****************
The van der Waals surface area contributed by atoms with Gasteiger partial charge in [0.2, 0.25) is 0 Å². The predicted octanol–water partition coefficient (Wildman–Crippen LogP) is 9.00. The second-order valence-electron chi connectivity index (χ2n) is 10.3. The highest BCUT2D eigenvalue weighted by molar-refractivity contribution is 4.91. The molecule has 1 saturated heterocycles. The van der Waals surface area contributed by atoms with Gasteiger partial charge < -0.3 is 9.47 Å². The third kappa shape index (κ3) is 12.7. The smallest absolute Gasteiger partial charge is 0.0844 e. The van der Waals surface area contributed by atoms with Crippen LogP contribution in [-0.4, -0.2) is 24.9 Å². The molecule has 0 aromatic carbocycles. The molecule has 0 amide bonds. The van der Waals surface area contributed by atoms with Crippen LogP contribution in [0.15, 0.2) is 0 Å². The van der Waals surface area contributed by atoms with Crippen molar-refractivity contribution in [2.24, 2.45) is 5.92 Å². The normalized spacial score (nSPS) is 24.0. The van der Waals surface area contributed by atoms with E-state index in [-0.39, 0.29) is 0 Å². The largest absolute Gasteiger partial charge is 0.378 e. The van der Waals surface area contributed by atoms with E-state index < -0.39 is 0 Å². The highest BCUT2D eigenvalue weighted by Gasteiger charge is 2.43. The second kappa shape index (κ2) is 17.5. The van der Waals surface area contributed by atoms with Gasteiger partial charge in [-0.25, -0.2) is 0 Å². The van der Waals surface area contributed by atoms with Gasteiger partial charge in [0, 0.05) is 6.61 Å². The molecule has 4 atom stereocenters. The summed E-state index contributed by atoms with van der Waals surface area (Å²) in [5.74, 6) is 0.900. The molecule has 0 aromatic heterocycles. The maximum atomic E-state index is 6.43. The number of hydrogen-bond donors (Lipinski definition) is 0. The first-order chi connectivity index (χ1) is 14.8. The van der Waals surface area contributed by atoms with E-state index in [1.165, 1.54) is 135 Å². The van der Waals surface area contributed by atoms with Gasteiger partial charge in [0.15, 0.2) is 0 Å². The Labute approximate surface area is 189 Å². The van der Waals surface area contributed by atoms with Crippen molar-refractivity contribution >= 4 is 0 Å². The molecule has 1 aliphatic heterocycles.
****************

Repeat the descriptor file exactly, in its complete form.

The van der Waals surface area contributed by atoms with Gasteiger partial charge in [0.2, 0.25) is 0 Å². The predicted octanol–water partition coefficient (Wildman–Crippen LogP) is 9.00. The second-order valence-electron chi connectivity index (χ2n) is 10.3. The highest BCUT2D eigenvalue weighted by molar-refractivity contribution is 4.91. The molecule has 1 saturated heterocycles. The van der Waals surface area contributed by atoms with Gasteiger partial charge < -0.3 is 9.47 Å². The third kappa shape index (κ3) is 12.7. The smallest absolute Gasteiger partial charge is 0.0844 e. The van der Waals surface area contributed by atoms with Crippen LogP contribution in [-0.4, -0.2) is 24.9 Å². The molecule has 0 aromatic carbocycles. The molecule has 0 amide bonds. The van der Waals surface area contributed by atoms with Crippen LogP contribution in [0.15, 0.2) is 0 Å². The van der Waals surface area contributed by atoms with Crippen molar-refractivity contribution in [2.24, 2.45) is 5.92 Å². The normalized spacial score (nSPS) is 24.0. The van der Waals surface area contributed by atoms with E-state index in [-0.39, 0.29) is 0 Å². The largest absolute Gasteiger partial charge is 0.378 e. The van der Waals surface area contributed by atoms with E-state index < -0.39 is 0 Å². The highest BCUT2D eigenvalue weighted by Gasteiger charge is 2.43. The second kappa shape index (κ2) is 17.5. The van der Waals surface area contributed by atoms with Gasteiger partial charge in [-0.25, -0.2) is 0 Å². The van der Waals surface area contributed by atoms with Gasteiger partial charge in [0, 0.05) is 6.61 Å². The molecule has 4 atom stereocenters. The summed E-state index contributed by atoms with van der Waals surface area (Å²) in [5.74, 6) is 0.900. The molecule has 0 aromatic heterocycles. The maximum atomic E-state index is 6.43. The number of hydrogen-bond donors (Lipinski definition) is 0. The first-order chi connectivity index (χ1) is 14.8. The van der Waals surface area contributed by atoms with E-state index in [1.165, 1.54) is 135 Å². The van der Waals surface area contributed by atoms with Gasteiger partial charge in [0.15, 0.2) is 0 Å². The Labute approximate surface area is 189 Å². The van der Waals surface area contributed by atoms with Crippen molar-refractivity contribution >= 4 is 0 Å². The molecule has 1 aliphatic heterocycles.